Amazon Taking Heat Over Scripted News Report About Company's Coronavirus Efforts

Amazon has come under fire after it had scripted its own news story about its handling of the coronavirus pandemic. The script, which was run by 11 different news stations, touted the company's efforts to keep its workers safe. The news comes amid widespread reports that contradict the company's claims.

The Courier News Room pointed out the similarities, posting a video montage of nine different stations reading the script in near-unison. A spokesperson for Amazon defended the move, telling Forbes that the text isn't an unusual move for companies to make. In an email sent to newsrooms, the company claimed it was "giving viewers for the first time an inside look at its buildings to see how the company has transformed its operations in response to COVID-19." However, the outlet noted that the script surfaced as the company's shareholders had been pressuring the company over its safety protocols.

Several State Attorney Generals have joined in, repeatedly requesting the company hand over more concrete numbers regarding how many employees have been infected and died after contracting COVID-19. Amazon employees also joined with those from Walmart and Target to protest their employers' handling of the pandemic on May 1. Dubbed a "sick out," the protest was organized by former Amazon employee Christian Smalls, who called it "a matter of life and death."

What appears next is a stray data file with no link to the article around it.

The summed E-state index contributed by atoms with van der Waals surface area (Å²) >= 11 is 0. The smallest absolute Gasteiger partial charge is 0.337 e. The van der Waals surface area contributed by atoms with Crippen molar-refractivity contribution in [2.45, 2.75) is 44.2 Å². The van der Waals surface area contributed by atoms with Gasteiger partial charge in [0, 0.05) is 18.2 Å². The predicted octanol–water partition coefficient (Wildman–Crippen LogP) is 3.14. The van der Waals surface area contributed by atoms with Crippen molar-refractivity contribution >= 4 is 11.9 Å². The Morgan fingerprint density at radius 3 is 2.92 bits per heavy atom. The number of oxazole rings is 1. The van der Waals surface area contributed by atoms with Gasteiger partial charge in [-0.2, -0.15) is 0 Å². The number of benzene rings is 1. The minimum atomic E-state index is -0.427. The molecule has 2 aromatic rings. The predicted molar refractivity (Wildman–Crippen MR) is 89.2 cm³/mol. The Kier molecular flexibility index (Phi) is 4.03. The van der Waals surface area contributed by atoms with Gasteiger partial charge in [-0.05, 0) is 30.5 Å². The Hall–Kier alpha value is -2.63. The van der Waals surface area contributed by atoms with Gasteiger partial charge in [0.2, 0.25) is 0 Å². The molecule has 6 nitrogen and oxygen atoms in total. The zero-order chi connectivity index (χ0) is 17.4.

Smalls was fired from an Amazon warehouse in Staten Island, New York, after he organized a walkout there back in March. Amazon had received additional backlash after they'd illegally dismissed Smalls for his activism. However, the company reportedly claimed it was because he failed to comply with its social-distancing guidelines.

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Along with Smalls, user experience designer Emily Cunningham also said that she was fired following her criticism of Amazon's policies on employee safety and climate change. "Amazon is putting workers in an impossible situation where they have to choose between getting groceries and rent paid and potentially infecting themselves or others," she said. "Amazon is not giving out the number of cases, so workers don't know if it's 2,000 public cases, is it 200, is it 20? If Amazon has those numbers, it needs to say it."

Amazon's warehouses have remained open throughout the pandemic, although they only recently started selling non-essential items earlier in May. The company also lifted its limit on the number of items shoppers could purchase, which it had limited after panic-buying caused mass shortages of everything from eggs to hand sanitizer to toilet paper.